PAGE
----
• Reading a book or watching a documentary that opened your eyes to discrimination

 

Whatever you decide to write about as your experience with discrimination, positive or negative, you should start the essay with an anecdote to help the admissions officers understand what your experience was. Were you walking down the hall, on your way to your calculus class, when you heard your friends calling a girl racist names? Did you keep your head down and ignore the situation because you didn’t want a late pass to class, or did you go over to your friends and call them out for their actions, and ask the girl if there was anything you could do to help her? By setting up your experience in a very personal, anecdotal fashion, you can quickly establish what your experience was and ground your essay so it feels very personal.

 

The important part of this essay is not your story about discrimination—albeit that is still the focus of the essay—but how you overcame that that discrimination and grew from that experience. Or maybe you weren’t able to overcome it, but what did you learn about yourself and society from that experience.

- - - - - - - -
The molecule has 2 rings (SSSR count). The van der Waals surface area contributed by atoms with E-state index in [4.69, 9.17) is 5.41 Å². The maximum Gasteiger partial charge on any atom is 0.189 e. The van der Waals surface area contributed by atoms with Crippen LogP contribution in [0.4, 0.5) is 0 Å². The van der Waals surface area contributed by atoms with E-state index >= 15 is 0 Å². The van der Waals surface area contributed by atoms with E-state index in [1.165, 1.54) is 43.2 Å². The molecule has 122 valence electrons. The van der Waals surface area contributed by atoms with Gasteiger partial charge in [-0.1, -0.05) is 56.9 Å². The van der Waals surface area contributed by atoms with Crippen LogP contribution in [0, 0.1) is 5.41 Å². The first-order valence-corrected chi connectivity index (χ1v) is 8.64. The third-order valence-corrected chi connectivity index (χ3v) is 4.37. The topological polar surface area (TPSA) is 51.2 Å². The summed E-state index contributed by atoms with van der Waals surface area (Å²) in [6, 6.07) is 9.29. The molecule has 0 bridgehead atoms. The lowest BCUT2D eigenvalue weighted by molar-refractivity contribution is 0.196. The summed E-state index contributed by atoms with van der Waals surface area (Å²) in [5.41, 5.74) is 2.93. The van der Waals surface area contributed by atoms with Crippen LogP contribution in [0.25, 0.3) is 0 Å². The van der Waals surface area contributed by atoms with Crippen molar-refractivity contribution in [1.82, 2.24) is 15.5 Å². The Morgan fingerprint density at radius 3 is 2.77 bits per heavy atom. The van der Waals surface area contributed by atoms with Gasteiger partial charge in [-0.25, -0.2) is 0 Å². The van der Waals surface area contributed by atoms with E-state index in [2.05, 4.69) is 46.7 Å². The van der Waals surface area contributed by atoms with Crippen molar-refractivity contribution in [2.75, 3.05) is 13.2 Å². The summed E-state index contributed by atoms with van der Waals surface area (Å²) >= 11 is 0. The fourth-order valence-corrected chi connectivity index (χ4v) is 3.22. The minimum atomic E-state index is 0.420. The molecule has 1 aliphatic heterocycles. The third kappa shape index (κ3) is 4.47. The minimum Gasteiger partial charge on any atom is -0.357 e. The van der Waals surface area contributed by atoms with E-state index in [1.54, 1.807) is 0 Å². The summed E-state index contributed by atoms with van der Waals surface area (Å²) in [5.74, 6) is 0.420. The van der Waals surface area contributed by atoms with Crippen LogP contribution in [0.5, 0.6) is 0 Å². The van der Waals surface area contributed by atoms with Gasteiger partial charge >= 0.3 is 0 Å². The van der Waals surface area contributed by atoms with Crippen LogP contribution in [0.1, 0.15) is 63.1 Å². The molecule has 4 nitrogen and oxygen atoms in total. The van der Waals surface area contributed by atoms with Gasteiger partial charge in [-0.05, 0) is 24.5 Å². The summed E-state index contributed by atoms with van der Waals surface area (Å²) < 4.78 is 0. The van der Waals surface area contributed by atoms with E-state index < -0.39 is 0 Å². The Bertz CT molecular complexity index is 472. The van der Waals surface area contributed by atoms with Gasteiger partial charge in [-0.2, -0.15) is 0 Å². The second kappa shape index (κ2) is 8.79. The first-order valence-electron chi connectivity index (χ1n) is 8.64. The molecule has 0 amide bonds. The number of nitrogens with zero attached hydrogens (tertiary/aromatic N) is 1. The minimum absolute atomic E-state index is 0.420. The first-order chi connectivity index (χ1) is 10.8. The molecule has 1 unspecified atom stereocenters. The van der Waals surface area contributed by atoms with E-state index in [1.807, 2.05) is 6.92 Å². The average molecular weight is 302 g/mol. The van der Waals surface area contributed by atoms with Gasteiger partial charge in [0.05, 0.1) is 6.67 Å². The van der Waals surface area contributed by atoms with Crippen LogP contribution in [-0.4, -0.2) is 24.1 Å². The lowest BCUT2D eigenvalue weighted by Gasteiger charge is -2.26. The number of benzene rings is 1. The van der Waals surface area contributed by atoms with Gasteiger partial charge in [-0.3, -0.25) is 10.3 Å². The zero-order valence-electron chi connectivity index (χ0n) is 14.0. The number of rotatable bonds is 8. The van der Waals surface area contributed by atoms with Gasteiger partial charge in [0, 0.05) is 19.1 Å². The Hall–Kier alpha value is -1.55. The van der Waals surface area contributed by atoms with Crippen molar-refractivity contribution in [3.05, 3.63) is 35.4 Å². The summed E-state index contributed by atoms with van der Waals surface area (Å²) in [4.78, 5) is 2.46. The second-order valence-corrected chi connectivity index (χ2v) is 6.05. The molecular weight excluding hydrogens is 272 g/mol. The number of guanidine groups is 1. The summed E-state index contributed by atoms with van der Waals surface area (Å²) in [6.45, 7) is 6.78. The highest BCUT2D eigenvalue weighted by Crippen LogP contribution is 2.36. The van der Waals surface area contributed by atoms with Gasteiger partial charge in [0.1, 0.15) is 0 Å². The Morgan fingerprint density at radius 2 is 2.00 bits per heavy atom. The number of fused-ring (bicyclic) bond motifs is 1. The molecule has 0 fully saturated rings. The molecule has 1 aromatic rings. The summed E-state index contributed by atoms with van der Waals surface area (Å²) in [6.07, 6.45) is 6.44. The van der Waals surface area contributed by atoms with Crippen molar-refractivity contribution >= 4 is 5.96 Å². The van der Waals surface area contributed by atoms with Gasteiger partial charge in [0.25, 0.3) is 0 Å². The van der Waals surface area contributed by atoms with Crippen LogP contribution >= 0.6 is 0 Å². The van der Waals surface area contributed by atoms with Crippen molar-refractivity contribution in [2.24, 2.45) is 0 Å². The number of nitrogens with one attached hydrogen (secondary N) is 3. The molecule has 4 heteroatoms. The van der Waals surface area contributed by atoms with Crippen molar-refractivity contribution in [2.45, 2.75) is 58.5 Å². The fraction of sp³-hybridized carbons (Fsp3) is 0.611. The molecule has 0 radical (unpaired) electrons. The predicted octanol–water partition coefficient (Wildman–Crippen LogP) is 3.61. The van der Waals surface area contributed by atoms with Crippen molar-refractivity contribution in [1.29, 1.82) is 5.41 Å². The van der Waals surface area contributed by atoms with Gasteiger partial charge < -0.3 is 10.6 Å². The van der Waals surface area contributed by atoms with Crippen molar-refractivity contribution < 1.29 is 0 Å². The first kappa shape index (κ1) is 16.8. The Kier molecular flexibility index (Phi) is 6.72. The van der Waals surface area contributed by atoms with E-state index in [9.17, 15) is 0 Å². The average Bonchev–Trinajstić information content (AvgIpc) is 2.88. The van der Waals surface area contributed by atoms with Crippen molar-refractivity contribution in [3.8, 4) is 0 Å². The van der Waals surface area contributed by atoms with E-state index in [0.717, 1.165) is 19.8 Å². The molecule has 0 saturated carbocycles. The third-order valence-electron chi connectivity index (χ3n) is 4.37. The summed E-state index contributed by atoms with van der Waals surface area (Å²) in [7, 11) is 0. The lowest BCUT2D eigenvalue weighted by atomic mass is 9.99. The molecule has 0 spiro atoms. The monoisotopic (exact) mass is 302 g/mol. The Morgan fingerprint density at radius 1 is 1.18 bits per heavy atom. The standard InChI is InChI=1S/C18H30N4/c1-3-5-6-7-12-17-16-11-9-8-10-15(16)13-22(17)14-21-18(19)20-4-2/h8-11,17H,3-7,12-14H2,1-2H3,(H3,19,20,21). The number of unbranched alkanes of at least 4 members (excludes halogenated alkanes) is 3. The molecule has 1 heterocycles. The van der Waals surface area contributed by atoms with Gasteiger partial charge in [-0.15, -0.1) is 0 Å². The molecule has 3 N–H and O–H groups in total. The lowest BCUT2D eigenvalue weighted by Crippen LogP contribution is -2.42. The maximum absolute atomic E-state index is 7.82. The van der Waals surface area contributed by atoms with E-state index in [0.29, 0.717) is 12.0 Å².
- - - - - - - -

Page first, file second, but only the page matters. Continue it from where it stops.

After you have established what your experience was, now you should focus the remainder of your essay about how that experience changed you as a person, or opened your eyes to something that had a deep impact on you. If you carefully chose an experience with personal significance, you will be able to figure out why it was significant to you fairly easy. You want to show the admissions officers that this experience taught you something that you carry with you everyday and will continue to carry with you on campus. 

 

Maybe you learned never to judge anyone for a physical trait or disability again after you were belittled and profiled yourself. Perhaps you saw the need for more social justice lawyers in the country after you read stories about innocent people on death row who couldn’t get the representation they deserved. Or maybe you decided to stop letting society define what is “appropriate” and started encouraging other students to embrace their own personalities rather than societal conventions.